The early in 20th century saw BI cover comprising profits and standing charges. Just before the outbreak of World War II, the US developed the initial gross earnings form with coverage elements including profits, normal expenses and payroll. The first standalone fire-related BI was developed in Germany in the 1950s, then in 1986 the US Insurance Services Office pioneered a version that became the gross earnings form that we know today.
Essential elements of BI
BI is all about providing the necessary protection for you as you embark on the challenge of not only dealing with the initial recovery from a potentially business destroying event, but also the often turbulent time in restoring
your business back to where it was – or where it should have been but for the event. It has traditionally been triggered when property damage caused by an insured event has occurred. The property policy is set out in two main sections. The first details property damage while the second contains language relating to resulting business interruption. The second section is dependent upon and triggered by damage arising from an insured peril in the first section.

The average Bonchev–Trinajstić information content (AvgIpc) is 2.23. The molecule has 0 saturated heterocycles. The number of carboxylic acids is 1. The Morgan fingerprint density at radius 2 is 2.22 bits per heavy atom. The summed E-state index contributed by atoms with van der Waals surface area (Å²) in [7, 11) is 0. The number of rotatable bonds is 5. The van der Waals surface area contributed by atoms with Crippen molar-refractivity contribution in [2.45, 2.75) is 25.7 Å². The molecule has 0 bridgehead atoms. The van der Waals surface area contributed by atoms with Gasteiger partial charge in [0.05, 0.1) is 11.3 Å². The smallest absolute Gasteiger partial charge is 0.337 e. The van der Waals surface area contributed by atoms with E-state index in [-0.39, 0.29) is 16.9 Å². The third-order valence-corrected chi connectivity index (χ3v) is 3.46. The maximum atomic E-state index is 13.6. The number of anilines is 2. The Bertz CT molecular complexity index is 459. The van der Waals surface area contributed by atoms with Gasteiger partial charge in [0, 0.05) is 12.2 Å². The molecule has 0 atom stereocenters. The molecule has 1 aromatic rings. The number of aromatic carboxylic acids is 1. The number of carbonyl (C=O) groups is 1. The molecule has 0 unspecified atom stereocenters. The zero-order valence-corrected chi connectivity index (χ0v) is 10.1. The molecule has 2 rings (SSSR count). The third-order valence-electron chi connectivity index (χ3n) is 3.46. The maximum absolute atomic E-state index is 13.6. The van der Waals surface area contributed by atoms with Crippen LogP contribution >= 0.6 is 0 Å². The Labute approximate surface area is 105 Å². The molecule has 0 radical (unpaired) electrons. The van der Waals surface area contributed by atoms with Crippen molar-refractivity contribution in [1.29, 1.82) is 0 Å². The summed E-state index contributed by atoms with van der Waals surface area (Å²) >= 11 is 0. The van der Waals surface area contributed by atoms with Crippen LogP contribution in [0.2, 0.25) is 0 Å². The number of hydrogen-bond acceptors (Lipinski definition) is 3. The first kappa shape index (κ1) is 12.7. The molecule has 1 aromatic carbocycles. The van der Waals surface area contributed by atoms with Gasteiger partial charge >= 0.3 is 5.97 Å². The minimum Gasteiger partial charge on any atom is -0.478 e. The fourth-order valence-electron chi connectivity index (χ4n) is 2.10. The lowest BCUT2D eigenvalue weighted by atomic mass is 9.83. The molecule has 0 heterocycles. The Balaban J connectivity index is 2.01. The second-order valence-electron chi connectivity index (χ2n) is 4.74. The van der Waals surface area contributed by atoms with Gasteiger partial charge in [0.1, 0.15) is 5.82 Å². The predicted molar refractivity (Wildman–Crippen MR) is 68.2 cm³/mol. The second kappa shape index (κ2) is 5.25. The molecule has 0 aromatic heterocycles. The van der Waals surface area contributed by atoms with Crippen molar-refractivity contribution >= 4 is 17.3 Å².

In essence, BI provides cover for loss of profits. That means indemnifying you for the ‘losses’ you incur as you restore the business. This leads into consideration of two aspects: breadth of coverage and the period of indemnity. Coverage is often offered on gross profits basis, while some insurers also give you the option of adopting a gross revenue or earnings wording. Under standard form wording, gross profits cover is determined by adjusting gross profit, as normally calculated, so that you only take into account costs that will continue regardless of if the event occurred or not. Complicating this is the fact that some costs will have both fixed and variable components. An example of this would be wages, where a portion may well be fixed while most, if not all, of the variable elements of payroll may not be incurred or abate post event. This type of cover is usually limited by a maximum period of indemnity.